311_death camp in paper.
(photo credit: 'Cambridge News' website)
LONDON – A leading news agency in the UK has apologized after it used a picture of the railway line leading to the gates of Auschwitz in a story about a woman verbally abused by passengers on a train in Wales.
The Press Association (PA), a national news agency supplying multimedia news content to an array of national and regional newspapers, television, radio and websites, covered the story which was used by the Cambridge News newspaper, owned by Illiffe News and Media group.
The article was about a woman who had been subjected to verbal abuse by Cardiff City football fans on a passenger train in Wales last month. When reaching her stop and after failing to convince staff to call for police to intervention, Lisa Robinson from South Wales got off the train and subsequently stood in front of it, forcing the conductor to come to a halt at her local village station.
The report and accompanying photograph was used by the Cambridge News
and picked up by the Press Gazette
, a trade magazine for journalists and media professionals, who said the story had been fed to all the Illiffe group’s publications and websites.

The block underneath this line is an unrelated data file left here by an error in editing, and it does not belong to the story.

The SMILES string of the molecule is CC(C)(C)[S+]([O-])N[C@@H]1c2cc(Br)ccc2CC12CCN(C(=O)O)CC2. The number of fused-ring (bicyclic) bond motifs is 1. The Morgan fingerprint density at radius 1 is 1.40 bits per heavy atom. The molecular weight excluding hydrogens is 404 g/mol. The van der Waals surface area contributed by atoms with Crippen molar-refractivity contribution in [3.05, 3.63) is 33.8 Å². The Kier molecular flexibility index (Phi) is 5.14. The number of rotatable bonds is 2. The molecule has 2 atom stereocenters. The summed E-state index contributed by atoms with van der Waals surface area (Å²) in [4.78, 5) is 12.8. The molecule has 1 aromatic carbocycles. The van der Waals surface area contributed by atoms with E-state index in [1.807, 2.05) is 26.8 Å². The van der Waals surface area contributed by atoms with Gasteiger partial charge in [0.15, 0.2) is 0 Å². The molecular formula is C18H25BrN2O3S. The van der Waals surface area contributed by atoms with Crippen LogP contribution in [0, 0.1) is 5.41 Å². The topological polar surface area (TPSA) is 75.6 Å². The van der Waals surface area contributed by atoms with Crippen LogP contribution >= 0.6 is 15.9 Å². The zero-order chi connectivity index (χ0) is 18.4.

“The story page in question was created from a Press Association feed to all the Illiffe newspaper websites of national stories – so it was PA’s fault, rather the Cambridge News
,” the Gazette said.
The Press Association subsequently removed the photo and issued an apology.
“We apologize for any offence cause[d] by this unfortunate human error. The photograph was removed from the story as soon as we realized the mistake and we have taken steps to ensure this does not happen again in the future,” the agency said in a statement.
The mistake was also picked up by Canadian journalist Craig Silverman, author of the award-winning book on press criticism Regret the Error
Silverman’s site, also named Regret the Error, has a running list of some humorous media errors.
He has also posted media corrections on coverage of Israel. For example,
he cited a National Public Radio correction from July in which,
“earlier versions of this story reported that Israel expelled the
families of Turkey’s diplomats in the aftermath of Israel’s actions
against a Gaza-bound aid flotilla. NPR should have reported that Israel
recalled the families of its own diplomats from Turkey.”
Benjamin Weinthal in Berlin contributed to this report.